Sir Malcolm Rifkind Tackles the Topic of Boris

Sir Malcolm Rifkind Tackles the Topic of Boris

The fortunes and follies of Westminster's two dominant political parties following Britain's vote to leave the EU in June were outlined in a warm and witty event with Sir Malcolm Rifkind at the Book Festival yesterday evening.

Jousting with the ever-spiky Ruth Wishart – wearing a t-shirt emblazoned with 'Bloody Difficult Woman', a nod to Rifkind and former Home Secretary Ken Clarke's comments on Prime Minister Theresa May – the veteran politician suggested the current incumbent of his old post as Foreign Secretary, Boris Johnson, represented “a gamble” – but one which May “could not lose”.

Adamant that Boris would have to reinvent himself not as a celebrity but a statesman, Rifkind seemed confident that the former Mayor of London could be a success. "He's not a Trump", Sir Rifkind outlined, but any failure on the Leave campaign leader's part would not be an issue for “tough” Theresa May.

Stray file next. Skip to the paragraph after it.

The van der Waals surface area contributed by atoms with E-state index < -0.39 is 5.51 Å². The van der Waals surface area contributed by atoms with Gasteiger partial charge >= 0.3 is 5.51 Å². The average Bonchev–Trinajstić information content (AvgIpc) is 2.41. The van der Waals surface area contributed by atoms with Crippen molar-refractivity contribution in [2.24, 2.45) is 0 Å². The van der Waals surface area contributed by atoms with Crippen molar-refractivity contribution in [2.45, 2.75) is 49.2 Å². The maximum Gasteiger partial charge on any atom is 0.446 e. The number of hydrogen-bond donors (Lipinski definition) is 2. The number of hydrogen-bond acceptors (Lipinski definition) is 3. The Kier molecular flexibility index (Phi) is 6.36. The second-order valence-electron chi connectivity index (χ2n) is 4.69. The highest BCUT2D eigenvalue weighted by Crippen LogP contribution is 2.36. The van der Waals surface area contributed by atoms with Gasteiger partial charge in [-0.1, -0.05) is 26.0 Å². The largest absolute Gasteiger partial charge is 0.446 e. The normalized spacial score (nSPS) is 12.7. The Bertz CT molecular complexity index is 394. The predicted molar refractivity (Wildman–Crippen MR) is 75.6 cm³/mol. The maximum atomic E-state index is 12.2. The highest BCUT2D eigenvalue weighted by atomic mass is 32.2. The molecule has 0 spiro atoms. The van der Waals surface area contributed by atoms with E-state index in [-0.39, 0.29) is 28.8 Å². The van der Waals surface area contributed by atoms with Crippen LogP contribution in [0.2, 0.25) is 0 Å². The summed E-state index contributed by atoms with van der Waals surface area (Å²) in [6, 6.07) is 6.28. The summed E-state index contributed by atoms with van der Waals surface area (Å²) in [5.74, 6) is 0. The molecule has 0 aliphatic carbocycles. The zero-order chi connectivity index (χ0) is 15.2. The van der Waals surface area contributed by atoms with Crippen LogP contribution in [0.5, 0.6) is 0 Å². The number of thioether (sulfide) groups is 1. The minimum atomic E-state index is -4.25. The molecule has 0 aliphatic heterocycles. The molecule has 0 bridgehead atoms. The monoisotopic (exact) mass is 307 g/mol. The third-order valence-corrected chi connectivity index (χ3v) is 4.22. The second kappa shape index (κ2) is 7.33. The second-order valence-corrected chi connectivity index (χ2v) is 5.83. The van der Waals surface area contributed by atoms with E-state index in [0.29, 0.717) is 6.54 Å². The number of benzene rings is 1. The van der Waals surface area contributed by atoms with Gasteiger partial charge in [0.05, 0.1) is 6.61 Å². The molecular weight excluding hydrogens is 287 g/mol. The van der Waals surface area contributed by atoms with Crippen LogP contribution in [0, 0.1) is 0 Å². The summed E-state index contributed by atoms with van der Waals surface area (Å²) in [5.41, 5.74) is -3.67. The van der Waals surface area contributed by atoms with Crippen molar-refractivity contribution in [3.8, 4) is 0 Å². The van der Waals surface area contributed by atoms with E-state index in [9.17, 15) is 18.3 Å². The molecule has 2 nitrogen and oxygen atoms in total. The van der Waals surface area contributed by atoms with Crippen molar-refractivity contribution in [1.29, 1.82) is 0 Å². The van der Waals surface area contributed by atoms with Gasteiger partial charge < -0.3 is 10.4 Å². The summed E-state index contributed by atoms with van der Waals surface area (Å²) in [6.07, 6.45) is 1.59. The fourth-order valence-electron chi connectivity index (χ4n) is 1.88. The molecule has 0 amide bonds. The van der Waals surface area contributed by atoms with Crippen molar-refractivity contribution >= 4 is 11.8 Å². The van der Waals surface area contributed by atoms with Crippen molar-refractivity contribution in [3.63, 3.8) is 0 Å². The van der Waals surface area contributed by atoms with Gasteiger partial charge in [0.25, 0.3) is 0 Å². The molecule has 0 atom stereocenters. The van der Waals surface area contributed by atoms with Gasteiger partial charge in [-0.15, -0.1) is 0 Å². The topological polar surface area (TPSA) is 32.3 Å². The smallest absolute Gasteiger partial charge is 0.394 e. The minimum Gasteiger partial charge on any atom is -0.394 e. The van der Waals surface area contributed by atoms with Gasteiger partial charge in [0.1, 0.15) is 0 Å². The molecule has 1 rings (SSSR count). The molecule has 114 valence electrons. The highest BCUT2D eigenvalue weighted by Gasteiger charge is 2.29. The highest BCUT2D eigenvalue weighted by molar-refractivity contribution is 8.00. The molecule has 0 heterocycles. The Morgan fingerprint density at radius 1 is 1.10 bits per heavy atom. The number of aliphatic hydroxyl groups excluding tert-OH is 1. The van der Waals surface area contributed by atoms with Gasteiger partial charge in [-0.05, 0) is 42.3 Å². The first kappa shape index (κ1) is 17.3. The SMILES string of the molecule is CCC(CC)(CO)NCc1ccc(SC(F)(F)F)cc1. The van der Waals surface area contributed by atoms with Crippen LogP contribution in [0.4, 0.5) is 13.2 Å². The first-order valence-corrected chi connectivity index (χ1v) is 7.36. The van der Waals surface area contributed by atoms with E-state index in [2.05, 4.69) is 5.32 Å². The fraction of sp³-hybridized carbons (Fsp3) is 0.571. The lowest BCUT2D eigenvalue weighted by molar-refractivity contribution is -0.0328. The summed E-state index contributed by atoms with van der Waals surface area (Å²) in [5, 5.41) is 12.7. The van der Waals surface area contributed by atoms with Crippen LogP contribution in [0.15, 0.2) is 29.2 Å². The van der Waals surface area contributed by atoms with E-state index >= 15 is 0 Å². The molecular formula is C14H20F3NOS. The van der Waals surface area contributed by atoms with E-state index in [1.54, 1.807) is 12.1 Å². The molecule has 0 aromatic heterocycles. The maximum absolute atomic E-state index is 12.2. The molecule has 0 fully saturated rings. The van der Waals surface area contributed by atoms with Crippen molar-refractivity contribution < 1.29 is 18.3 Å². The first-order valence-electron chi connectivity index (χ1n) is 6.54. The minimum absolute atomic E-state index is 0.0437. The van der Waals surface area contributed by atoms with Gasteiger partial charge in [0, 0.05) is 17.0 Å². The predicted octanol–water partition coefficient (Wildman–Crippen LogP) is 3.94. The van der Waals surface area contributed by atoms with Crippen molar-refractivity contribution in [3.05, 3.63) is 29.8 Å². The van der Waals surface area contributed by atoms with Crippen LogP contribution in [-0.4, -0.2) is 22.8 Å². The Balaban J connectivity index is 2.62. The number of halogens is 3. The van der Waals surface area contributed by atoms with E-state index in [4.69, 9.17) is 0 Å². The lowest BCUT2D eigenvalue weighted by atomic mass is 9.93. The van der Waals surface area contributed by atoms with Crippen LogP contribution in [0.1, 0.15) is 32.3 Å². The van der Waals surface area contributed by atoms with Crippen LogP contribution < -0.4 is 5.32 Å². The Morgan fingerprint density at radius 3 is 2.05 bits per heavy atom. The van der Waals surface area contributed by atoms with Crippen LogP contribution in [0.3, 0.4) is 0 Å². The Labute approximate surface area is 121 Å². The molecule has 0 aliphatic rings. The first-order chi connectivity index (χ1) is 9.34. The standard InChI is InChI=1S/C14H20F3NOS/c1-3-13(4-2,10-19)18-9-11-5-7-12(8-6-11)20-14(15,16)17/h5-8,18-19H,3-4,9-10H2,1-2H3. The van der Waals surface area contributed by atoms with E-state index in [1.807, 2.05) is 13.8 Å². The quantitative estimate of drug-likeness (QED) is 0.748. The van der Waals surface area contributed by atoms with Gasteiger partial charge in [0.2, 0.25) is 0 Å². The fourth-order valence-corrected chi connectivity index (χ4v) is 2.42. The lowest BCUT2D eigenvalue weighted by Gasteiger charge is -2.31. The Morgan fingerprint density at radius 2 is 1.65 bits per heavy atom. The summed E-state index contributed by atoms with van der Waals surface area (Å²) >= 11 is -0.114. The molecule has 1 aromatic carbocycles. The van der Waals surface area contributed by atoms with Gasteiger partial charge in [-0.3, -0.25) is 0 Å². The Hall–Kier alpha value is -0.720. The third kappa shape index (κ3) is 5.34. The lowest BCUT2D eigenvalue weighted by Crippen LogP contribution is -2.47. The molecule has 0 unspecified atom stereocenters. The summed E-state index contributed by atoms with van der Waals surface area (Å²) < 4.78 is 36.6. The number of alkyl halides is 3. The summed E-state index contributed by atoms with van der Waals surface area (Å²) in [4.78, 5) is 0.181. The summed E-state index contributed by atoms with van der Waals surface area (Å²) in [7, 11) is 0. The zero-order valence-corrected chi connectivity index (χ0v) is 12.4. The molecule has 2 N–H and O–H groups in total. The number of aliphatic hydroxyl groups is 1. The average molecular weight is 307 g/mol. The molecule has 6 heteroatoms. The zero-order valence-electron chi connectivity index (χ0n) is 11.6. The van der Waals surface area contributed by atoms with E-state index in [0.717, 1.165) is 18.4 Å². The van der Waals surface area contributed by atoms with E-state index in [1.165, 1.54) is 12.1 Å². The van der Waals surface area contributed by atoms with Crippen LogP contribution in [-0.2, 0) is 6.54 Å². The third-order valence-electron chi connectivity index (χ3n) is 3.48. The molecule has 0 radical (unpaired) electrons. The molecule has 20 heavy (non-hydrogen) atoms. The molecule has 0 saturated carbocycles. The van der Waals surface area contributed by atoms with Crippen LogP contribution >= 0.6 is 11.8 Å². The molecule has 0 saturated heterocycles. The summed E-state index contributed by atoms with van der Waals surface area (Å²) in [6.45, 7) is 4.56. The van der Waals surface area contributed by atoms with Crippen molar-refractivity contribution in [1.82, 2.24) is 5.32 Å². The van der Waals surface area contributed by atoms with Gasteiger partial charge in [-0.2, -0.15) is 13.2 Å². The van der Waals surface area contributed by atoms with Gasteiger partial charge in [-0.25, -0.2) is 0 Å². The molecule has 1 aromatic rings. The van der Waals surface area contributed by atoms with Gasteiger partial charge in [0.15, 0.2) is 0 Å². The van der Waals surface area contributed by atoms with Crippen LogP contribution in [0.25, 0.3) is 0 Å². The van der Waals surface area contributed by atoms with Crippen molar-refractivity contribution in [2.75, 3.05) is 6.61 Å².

Pushed on another fallout from Brexit – Labour's rumbling “existential” crisis – Rifkind joked that he "could live with" the party's collapse north of the border, but was more serious in his insistence that "it's about time we had a decent opposition" in Westminster.

Europe and the future of Britain's four nations within it inevitably dominated the discussion. The possibility of a hard border between the Republic and Northern Ireland would be avoided, Rifkind claimed confidently; though he was less convinced by the notion of an independent Scotland's place within the EU. Directly contradicting Lord Mervyn King, his predecessor in the Baillie Gifford Main Theatre, Rifkind rubbished the possibility of Scotland continuing to use the pound after leaving the Union. Instead of break-up, Rifkind said he is happy and confident that Britain is "stumbling towards a quasi-federal state".

Rifkind's session was filled with fascinating insights into the corridors of power from a man who held numerous major Cabinet positions under Margaret Thatcher – who "never understood Scotland's national identity" – throughout her premiership. From dinner parties with Mikhail Gorbachev to his unlikely unification of Rangers and Celtic supporters in a chorus of boos at an Old Firm match, Rifkind's long and story-laden career is mined in new book Power and Pragmatism.

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